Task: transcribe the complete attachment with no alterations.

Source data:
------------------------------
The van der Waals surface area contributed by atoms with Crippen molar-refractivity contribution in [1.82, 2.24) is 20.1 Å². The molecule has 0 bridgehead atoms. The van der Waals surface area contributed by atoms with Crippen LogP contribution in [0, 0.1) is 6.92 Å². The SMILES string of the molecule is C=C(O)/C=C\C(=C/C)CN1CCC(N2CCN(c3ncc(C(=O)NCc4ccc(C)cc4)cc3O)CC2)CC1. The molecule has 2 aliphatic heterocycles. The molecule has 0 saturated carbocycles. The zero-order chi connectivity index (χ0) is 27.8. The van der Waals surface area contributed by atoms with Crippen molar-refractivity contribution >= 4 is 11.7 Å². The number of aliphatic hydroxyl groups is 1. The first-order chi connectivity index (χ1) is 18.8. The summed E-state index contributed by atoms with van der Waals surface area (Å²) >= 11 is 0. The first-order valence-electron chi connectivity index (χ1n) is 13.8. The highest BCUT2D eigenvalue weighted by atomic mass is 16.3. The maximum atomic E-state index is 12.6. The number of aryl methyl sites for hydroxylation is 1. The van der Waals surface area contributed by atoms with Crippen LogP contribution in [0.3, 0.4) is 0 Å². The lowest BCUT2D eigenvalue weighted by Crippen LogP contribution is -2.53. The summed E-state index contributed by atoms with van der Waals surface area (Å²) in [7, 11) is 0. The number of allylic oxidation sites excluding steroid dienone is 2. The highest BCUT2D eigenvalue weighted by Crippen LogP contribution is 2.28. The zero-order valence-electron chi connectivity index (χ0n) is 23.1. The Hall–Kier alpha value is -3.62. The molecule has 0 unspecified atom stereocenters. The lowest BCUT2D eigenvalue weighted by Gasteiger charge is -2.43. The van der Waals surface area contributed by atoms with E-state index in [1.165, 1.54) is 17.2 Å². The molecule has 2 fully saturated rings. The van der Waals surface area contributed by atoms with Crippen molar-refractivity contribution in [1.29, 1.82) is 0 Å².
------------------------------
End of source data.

The van der Waals surface area contributed by atoms with Crippen molar-refractivity contribution in [1.82, 2.24) is 20.1 Å². The molecule has 0 bridgehead atoms. The van der Waals surface area contributed by atoms with Crippen LogP contribution in [0, 0.1) is 6.92 Å². The SMILES string of the molecule is C=C(O)/C=C\C(=C/C)CN1CCC(N2CCN(c3ncc(C(=O)NCc4ccc(C)cc4)cc3O)CC2)CC1. The molecule has 2 aliphatic heterocycles. The molecule has 0 saturated carbocycles. The zero-order chi connectivity index (χ0) is 27.8. The van der Waals surface area contributed by atoms with Crippen molar-refractivity contribution >= 4 is 11.7 Å². The number of aliphatic hydroxyl groups is 1. The first-order chi connectivity index (χ1) is 18.8. The summed E-state index contributed by atoms with van der Waals surface area (Å²) >= 11 is 0. The first-order valence-electron chi connectivity index (χ1n) is 13.8. The highest BCUT2D eigenvalue weighted by atomic mass is 16.3. The maximum atomic E-state index is 12.6. The number of aryl methyl sites for hydroxylation is 1. The van der Waals surface area contributed by atoms with Crippen LogP contribution in [0.3, 0.4) is 0 Å². The lowest BCUT2D eigenvalue weighted by Crippen LogP contribution is -2.53. The summed E-state index contributed by atoms with van der Waals surface area (Å²) in [7, 11) is 0. The number of allylic oxidation sites excluding steroid dienone is 2. The highest BCUT2D eigenvalue weighted by Crippen LogP contribution is 2.28. The zero-order valence-electron chi connectivity index (χ0n) is 23.1. The Hall–Kier alpha value is -3.62. The molecule has 0 unspecified atom stereocenters. The lowest BCUT2D eigenvalue weighted by Gasteiger charge is -2.43. The van der Waals surface area contributed by atoms with E-state index in [1.165, 1.54) is 17.2 Å². The molecule has 2 fully saturated rings. The van der Waals surface area contributed by atoms with Crippen molar-refractivity contribution in [1.29, 1.82) is 0 Å².